SNGMA’s current homes on Belford Road may be infused with neo-classicism rather than the theatrical baroque of a Venetian Palazzo, but there is no doubt that William Burn’s 1825 building (now Modern One) similarly offers a seductive sequence of well-appointed rooms. Ever since SNGMA moved in to Modern One in 1984, it has had to work to re-assert its modernity in the teeth of such a strong historical setting. Just as the collection objects are revisited by artists, so are the galleries’ rooms. Installations by Jim Lambie, Martin Boyce, Karla Black, Cathy Wilkes and Claire Barclay have carefully overlaid classical with contemporary - responding to the spaces, but introducing distinct, dissonant sensibilities within them, and exploiting the disconcerting power of contrasting cultures existing simultaneously.
The strength of SNGMA’s Surrealist and Dada holdings and the scope for siting striking installations within classical constraint, undoubtedly played a part in persuading Greek collector Dimitris Daskalopoulos to loan iconic works from his own collection in 2012 for the exhibition "From Death to Death and Other Small Tales”. At first senior curator Lucy Askew and chief curator Keith Hartley thought they might present the two collections separately, but as can be seen in the exhibition film they quickly realized the power of pairing works from each collection, particularly as the human body emerged as a palpable concern in both collections. A work by Sarah Lucas appeared in a room with nudes by Balthus, Dix and Picasso for example, and Robert Gober’s cot was seen next to Max Ernst’s Freudian painting Max Ernst Showing a Young Girl the Head of his Father. Each practice was revealed in a dramatically new light next to the other, with a shared sense of profanity and poignancy.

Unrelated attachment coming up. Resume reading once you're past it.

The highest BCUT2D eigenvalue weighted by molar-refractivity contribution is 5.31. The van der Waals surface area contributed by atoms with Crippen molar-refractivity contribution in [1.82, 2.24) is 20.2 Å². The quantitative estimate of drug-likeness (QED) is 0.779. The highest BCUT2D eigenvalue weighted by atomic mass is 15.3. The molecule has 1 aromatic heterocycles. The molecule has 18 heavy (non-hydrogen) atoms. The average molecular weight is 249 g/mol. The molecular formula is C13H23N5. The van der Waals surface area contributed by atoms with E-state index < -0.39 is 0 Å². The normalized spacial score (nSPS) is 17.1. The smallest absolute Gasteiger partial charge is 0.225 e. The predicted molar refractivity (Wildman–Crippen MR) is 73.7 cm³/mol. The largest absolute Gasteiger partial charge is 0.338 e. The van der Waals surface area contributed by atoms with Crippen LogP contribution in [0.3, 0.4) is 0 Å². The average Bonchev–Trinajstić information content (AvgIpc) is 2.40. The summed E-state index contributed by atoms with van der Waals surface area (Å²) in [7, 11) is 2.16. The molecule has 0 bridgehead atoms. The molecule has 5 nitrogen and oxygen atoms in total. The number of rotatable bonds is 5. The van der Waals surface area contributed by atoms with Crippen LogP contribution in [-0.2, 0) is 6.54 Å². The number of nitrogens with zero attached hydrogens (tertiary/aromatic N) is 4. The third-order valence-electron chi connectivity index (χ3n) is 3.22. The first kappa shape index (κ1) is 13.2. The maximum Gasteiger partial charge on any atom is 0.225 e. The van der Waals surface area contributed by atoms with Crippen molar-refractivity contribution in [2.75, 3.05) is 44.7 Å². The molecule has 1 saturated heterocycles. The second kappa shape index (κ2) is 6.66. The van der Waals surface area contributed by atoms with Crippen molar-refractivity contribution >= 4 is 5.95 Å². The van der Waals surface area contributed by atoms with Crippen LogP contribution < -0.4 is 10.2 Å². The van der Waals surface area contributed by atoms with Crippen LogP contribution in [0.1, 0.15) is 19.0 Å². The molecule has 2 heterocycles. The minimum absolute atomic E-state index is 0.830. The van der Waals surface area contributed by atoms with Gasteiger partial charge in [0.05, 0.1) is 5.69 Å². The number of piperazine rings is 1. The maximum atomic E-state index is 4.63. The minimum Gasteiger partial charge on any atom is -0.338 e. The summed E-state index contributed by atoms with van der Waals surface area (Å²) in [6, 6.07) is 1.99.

In 2008, NGS and Tate negotiated the acquisition of Anthony d’Offay’s private collection. In consultation with d’Offay, they established ARTIST ROOMS, an autonomous collection that would not only sit within their respective institutions but also be shared nationally with a strong learning agenda. By early 2016, ARTIST ROOMS held significant bodies of work by 40 renowned artists, including Joseph Beuys, Louise Bourgeois, Andy Warhol, Douglas Gordon and Phyllida Barlow. Alongside their joint responsibility to hold this collection for the nation, NGS and Tate initiated ARTIST ROOMS On Tour in 2009, ensuring that works are almost continually on display at scores of venues around the country. In-house practices around commissioning, curation, conservation, education and loaning had to be compared and harmonized, at least in relation to this collection, and so acquiring ARTIST ROOMS has proved transformational, producing much closer ties and sharing of expertise between the two institutions.
Commissioning and Performance
ARTIST ROOMS encompasses such an extensive array of work by influential, senior artists from across Europe and North America, that the acquisition has arguably freed the curators somewhat, to focus on collecting from within Scotland, and to explore more emergent practices. Reflecting a new wave of artistic activity (and arguably extending one of the collection’s theme of physical/psychical presence), curators have been taking steps to feature performance within their programme, inuring audiences and NGS’s own departments to the richness of performance, as well as identifying some of the associated challenges. A recipient of Art Fund’s New Collecting Award in 2015, SNGMA curator Julie-Ann Delaney has been funded to research their first performance acquisition.
ARTIST ROOMS On Tour has developed and strengthened partnerships with arts organisations up and down the country, and in the run up to the Commonwealth Games 2014, as one of the main partners and initiators of ‘GENERATION: 25 Years of Contemporary Art in Scotland’ (together with Glasgow Life and Creative Scotland), NGS, led by the curatorial team at SNGMA, invited visual arts organisations across Scotland to propose exhibitions related to their theme.
GENERATION was ostensibly reflective – it sought to present the practices of a generation of artists that had emerged over the last 25 years – but it also galvanised the production of new work, with a large number of new commissions being produced. SNGMA went on to acquire two such works made specifically for Modern One – by Claire Barclay and Alex Dordoy – at the end of the run in 2015, along with works by Henry Coombes, Torsten Lauschmann, and David Shrigley.